Kristine McKenna is an American music journalist who has written for Wet, NME, Rolling Stone, Vanity Fair, The New York Times, The Washington Post and many other publications. Over the years she has often written about Don, having interviewed him a number of times she was trusted by him and became a friend of his. In 1987 she had Don take part in a phone-in programme with her on her late night KCRW show. Some of this show is included in ‘Electricity: Conversations With Captain Beefheart’ available as part of KCRW’s ‘Lost Tapes’ series. In this Kristine talks about her encounters with Don and alsoRead More →

A new book about Don’s work looking at his music, words and paintings. Currently only available in Italian. Published by Arcana Edizioni Price: € 25 Year: 2017 384 pages Contact: moderndance78@yahoo.it Publicity blurb: Captain Beefheart, born Don Vliet, is one of the most important and mythologized artists in the entire history of rock music. Starting from a solid blues basis and armed with a powerful voice worthy of Howlin ‘Wolf, in the Sixties he recorded, with his Magic Band, some of the most decisive works for the evolution of blues-rock, releasing in 1969, also thanks to the support of his friend Frank Zappa, the prodigiousRead More →

Published by Verlag Gachnang & Springer ISBN 3-906127-15-X Price varies 1987 96 pages Contents: Paintings: It’s Like A White Onion-Fleshed Pumpkin, 1985 Copper Diver, 1985 Pig Erases Statue in Passing, 1985 Ghost Gait, Ghost Gait, 1985 Bromboline Frenzy, 1985 Night Nitrate, 1985 Red Cloud Monkey, 1985 Rolled Roots Gnarled Like Rakers, 1985/6 Whalebone Farmhouse, 1986 Check Bif, 1986 Carp Catcher, 1986 Garden Lion, 1986 With Twinkling Lights and Green Sashes, 1986 Crepe and Black Lamps, 1986 Sea Wig, 1986 Candle Powered Rodeo Ghosts, 1986 Poems: My Human Gets Me Blues Pachuco Cadaver Orange Claw Hammer The Dust Blows Forward ‘n The Dust Blows Back OldRead More →

by Don R. Aldridge, November 2011 It was a Tuesday night, or more accurately very early Wednesday morning in 1966. I had just gotten off my shift at Lockheed Aircraft in Burbank, California and had made it back to Lancaster in just over an hour. Good time for the Thanksgiving Day traffic, which had already begun its bleed on the Los Angeles freeway system, out of the city. I had driven straight through, pulling up in front of the house on Carolside Avenue at just after 1 a.m. I was coming for Thanksgiving dinner with Captain Beefheart. It’s a little remarkable to me that so few people,Read More →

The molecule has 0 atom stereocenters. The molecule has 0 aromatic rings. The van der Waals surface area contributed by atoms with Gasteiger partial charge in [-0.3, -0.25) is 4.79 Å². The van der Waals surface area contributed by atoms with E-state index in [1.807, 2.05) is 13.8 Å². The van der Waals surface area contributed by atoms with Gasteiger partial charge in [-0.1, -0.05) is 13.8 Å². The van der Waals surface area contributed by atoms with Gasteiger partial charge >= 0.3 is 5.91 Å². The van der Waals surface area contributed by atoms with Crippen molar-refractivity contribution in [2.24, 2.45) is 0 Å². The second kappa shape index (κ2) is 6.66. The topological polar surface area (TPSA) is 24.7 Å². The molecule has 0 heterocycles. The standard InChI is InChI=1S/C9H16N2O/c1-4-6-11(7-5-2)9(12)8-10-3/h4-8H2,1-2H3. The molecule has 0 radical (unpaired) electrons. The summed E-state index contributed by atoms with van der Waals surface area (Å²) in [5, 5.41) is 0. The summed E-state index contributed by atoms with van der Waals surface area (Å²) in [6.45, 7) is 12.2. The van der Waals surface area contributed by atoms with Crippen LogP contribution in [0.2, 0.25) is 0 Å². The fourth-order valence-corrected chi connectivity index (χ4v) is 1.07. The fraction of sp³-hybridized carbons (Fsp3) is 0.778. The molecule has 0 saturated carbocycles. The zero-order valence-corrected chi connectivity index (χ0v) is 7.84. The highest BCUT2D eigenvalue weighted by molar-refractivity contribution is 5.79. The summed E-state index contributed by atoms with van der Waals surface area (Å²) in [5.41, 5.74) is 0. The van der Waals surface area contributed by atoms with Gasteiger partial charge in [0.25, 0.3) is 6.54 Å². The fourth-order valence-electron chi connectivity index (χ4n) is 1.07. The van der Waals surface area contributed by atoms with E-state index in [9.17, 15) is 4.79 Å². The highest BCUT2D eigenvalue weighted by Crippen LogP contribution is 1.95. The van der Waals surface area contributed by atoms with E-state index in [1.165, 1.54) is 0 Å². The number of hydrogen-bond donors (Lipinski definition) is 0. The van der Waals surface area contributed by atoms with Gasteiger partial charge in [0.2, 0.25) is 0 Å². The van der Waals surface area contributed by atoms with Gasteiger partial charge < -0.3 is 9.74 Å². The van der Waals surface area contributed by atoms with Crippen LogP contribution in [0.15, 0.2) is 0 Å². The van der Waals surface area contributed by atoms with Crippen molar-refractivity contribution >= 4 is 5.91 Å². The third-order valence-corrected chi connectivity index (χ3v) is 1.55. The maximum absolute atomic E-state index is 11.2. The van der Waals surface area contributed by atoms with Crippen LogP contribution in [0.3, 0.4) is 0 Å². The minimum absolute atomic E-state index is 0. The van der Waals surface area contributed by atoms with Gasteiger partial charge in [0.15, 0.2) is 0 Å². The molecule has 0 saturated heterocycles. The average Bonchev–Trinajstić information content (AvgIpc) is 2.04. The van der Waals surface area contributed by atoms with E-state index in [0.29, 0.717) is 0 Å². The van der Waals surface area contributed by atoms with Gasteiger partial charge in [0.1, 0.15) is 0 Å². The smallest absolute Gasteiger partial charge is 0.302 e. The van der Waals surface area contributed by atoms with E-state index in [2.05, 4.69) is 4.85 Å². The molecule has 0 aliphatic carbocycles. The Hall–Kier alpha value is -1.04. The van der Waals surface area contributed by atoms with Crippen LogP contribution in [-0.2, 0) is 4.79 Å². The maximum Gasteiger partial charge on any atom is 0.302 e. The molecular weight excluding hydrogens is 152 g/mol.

Author Recounts Friendship with Avant-garde Icon By Don R. Aldridge, December 2010 American pop music has lost an artist of enormous influence. Captain Beefheart, composer, singer, bandleader, and avant-garde musician who was perhaps one of rock’s greatest unheralded geniuses, died in a Northern California hospital, Friday. His death was attributed to complications due to multiple sclerosis. He was 69 years old. Born Don Glen Vliet, January 15, 1941, he became known to his worldwide fan base simply as Captain Beefheart. Of Dutch ancestry, the artist, who turned to painting after retiring from the stage in the 1980s, changed his surname to Van Vliet in the 1960s. I knew Don wellRead More →

by Don R. Aldridge, December 2010 Before I go into the details of my visit to Captain Beefheart’s home in Woodland Hills, early in 1969, I want to spend some time laying the background for the circumstances that brought about the visit in the first place. I hadn’t seen Don Van Vliet in a few months but I knew he was working on a project and that the moment probably wasn’t ripe for a visit. My instincts proved to be on target; in all of the years of our friendship, my visit to the Trout Mask Replica house on Ensenada Drive was the only time that I did notRead More →

by Don R. Aldridge, October 2010 In 1965, I walked into the world of Don Van Vliet, the man who would become renowned internationally as the avant-garde rock artist Captain Beefheart. What I did not realize at the time was that I would be a witness to the complete evolutionary process of both the man and the artist. My birth name is Don Aldridge and knew Don Van Vliet for twenty years. I still consider him my friend although we have not spoken in many years years. And I miss Don Van Vliet. I miss the esoteric banter and friendly discussions we had in the earliest days of CaptainRead More →